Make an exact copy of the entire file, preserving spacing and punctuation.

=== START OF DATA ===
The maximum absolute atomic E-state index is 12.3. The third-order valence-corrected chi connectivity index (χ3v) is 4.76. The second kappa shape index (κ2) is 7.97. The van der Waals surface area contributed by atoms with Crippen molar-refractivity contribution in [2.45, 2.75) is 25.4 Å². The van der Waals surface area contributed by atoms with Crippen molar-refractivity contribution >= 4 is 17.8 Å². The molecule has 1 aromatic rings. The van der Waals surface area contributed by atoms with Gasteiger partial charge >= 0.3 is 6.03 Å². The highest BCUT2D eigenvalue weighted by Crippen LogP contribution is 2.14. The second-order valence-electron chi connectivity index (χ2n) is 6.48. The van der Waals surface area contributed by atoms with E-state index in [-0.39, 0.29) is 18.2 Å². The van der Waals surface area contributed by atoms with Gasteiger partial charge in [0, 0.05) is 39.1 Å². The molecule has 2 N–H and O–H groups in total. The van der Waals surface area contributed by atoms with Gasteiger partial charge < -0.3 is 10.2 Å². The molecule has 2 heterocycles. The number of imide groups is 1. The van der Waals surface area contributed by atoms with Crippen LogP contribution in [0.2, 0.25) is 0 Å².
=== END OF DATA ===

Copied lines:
The maximum absolute atomic E-state index is 12.3. The third-order valence-corrected chi connectivity index (χ3v) is 4.76. The second kappa shape index (κ2) is 7.97. The van der Waals surface area contributed by atoms with Crippen molar-refractivity contribution in [2.45, 2.75) is 25.4 Å². The van der Waals surface area contributed by atoms with Crippen molar-refractivity contribution >= 4 is 17.8 Å². The molecule has 1 aromatic rings. The van der Waals surface area contributed by atoms with Gasteiger partial charge >= 0.3 is 6.03 Å². The highest BCUT2D eigenvalue weighted by Crippen LogP contribution is 2.14. The second-order valence-electron chi connectivity index (χ2n) is 6.48. The van der Waals surface area contributed by atoms with E-state index in [-0.39, 0.29) is 18.2 Å². The van der Waals surface area contributed by atoms with Gasteiger partial charge in [0, 0.05) is 39.1 Å². The molecule has 2 N–H and O–H groups in total. The van der Waals surface area contributed by atoms with Gasteiger partial charge < -0.3 is 10.2 Å². The molecule has 2 heterocycles. The number of imide groups is 1. The van der Waals surface area contributed by atoms with Crippen LogP contribution in [0.2, 0.25) is 0 Å².